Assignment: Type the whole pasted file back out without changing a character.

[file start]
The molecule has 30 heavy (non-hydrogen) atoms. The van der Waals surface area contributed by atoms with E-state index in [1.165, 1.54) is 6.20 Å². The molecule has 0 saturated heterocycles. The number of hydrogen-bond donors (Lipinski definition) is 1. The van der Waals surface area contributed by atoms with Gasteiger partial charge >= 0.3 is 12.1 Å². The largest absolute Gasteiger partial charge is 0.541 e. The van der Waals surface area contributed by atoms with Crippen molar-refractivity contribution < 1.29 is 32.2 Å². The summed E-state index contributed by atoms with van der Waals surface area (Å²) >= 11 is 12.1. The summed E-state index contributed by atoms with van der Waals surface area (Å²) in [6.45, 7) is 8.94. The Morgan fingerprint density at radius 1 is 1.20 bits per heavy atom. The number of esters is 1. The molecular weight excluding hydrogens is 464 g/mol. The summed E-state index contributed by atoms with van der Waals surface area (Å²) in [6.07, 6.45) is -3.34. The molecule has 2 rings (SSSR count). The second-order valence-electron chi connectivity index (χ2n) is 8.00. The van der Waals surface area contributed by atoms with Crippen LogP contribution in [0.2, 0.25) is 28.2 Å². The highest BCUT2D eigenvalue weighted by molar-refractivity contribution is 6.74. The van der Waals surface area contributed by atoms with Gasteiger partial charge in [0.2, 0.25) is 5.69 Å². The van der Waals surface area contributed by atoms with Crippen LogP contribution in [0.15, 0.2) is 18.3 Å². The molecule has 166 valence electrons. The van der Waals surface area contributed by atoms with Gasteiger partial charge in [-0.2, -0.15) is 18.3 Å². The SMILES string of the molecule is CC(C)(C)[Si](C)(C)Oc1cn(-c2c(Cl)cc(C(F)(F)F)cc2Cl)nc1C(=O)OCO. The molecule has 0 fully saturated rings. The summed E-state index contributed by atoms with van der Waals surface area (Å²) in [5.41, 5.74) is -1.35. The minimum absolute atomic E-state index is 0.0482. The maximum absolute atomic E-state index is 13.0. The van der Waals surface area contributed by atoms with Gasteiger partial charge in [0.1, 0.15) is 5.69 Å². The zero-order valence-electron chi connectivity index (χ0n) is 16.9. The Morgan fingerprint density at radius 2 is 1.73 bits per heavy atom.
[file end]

The molecule has 30 heavy (non-hydrogen) atoms. The van der Waals surface area contributed by atoms with E-state index in [1.165, 1.54) is 6.20 Å². The molecule has 0 saturated heterocycles. The number of hydrogen-bond donors (Lipinski definition) is 1. The van der Waals surface area contributed by atoms with Gasteiger partial charge >= 0.3 is 12.1 Å². The largest absolute Gasteiger partial charge is 0.541 e. The van der Waals surface area contributed by atoms with Crippen molar-refractivity contribution < 1.29 is 32.2 Å². The summed E-state index contributed by atoms with van der Waals surface area (Å²) >= 11 is 12.1. The summed E-state index contributed by atoms with van der Waals surface area (Å²) in [6.45, 7) is 8.94. The Morgan fingerprint density at radius 1 is 1.20 bits per heavy atom. The number of esters is 1. The molecular weight excluding hydrogens is 464 g/mol. The summed E-state index contributed by atoms with van der Waals surface area (Å²) in [6.07, 6.45) is -3.34. The molecule has 2 rings (SSSR count). The second-order valence-electron chi connectivity index (χ2n) is 8.00. The van der Waals surface area contributed by atoms with Crippen LogP contribution in [0.2, 0.25) is 28.2 Å². The highest BCUT2D eigenvalue weighted by molar-refractivity contribution is 6.74. The van der Waals surface area contributed by atoms with Gasteiger partial charge in [0.2, 0.25) is 5.69 Å². The van der Waals surface area contributed by atoms with Crippen LogP contribution in [0.15, 0.2) is 18.3 Å². The molecule has 166 valence electrons. The van der Waals surface area contributed by atoms with Gasteiger partial charge in [-0.2, -0.15) is 18.3 Å². The SMILES string of the molecule is CC(C)(C)[Si](C)(C)Oc1cn(-c2c(Cl)cc(C(F)(F)F)cc2Cl)nc1C(=O)OCO. The molecule has 0 fully saturated rings. The summed E-state index contributed by atoms with van der Waals surface area (Å²) in [5.41, 5.74) is -1.35. The minimum absolute atomic E-state index is 0.0482. The maximum absolute atomic E-state index is 13.0. The van der Waals surface area contributed by atoms with Gasteiger partial charge in [0.1, 0.15) is 5.69 Å². The zero-order valence-electron chi connectivity index (χ0n) is 16.9. The Morgan fingerprint density at radius 2 is 1.73 bits per heavy atom.